Independent Pursuits: Bridge

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The Independent Culture
"YOU ARE certainly one of the best card-holders that I've ever met," West grunted to South after this deal. "But it's no good holding strong hands if things go badly for you," replied South. Perhaps he should have added that it is no good either if you play them badly.

After two passes East opened One Diamond and, holding his usual rock- crusher, South overcalled with Four Hearts to end the auction. West led #J against the heart game and, to declarer, the sight of dummy was very reassuring: 4A and !9 - what more could he want? East overtook the lead at trick one and continued the suit.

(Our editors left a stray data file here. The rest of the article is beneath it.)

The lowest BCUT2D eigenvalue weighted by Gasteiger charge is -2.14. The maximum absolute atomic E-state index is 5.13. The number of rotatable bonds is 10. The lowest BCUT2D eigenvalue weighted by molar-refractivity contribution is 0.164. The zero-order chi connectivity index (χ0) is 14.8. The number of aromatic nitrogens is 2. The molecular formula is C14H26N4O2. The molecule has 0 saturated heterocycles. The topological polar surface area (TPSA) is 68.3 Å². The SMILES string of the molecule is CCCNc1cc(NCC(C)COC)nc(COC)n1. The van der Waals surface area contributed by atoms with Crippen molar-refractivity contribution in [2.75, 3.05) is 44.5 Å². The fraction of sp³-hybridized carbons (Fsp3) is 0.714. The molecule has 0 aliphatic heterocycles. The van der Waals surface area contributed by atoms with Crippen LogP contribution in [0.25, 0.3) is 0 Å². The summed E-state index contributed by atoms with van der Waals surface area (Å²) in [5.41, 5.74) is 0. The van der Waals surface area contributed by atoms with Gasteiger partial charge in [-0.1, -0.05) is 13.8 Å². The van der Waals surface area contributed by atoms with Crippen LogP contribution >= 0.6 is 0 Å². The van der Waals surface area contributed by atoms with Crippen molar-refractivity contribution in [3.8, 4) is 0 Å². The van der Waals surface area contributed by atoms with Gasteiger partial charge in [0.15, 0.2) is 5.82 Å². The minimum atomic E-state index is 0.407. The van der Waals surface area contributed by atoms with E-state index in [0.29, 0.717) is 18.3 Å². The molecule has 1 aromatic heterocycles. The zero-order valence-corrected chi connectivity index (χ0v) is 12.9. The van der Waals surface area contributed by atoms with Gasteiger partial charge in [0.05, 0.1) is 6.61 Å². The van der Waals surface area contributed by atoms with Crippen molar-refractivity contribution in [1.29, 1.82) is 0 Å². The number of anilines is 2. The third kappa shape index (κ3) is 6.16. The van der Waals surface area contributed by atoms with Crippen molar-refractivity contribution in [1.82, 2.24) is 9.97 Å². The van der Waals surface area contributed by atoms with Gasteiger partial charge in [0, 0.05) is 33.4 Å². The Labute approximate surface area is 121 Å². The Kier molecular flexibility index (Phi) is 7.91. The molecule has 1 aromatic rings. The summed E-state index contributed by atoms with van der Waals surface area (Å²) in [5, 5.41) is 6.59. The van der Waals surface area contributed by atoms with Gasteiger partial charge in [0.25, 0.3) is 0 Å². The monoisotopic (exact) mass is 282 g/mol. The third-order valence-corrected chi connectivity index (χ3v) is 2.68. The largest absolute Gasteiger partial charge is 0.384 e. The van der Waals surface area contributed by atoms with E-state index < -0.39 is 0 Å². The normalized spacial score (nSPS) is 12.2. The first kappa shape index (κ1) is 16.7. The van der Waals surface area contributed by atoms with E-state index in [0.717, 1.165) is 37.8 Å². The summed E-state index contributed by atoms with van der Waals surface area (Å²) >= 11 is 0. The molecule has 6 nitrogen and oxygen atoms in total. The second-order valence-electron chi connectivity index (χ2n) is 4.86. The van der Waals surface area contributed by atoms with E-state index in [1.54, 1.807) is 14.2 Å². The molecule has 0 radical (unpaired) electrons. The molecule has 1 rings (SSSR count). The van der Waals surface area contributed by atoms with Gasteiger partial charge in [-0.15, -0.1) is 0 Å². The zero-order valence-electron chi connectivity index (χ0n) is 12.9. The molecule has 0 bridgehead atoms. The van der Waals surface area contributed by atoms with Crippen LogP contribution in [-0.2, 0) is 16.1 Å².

Without a care in the world declarer ruffed the third round of diamonds high and started on trumps by leading low to dummy's nine. East took his ace and led a fourth round of diamonds to promote West's !8 for the setting trick. "That really was unlucky!" was South's initial reaction. "Still, I had 100 for honours. No score!"

As well as his honours, South should have scored his vulnerable game. Barring an extraordinary distribution, the only real danger lay in finding the trumps divided as they were. It may look unnatural, but the way to cater for this 4-1 break is to cross to dummy's 4A before broaching trumps by leading !2 from dummy. East has to play his ace on thin air and now, with the carefully preserved !9 intact on the table, declarer can again ruff a further diamond lead high without any possibility of a trump promotion.

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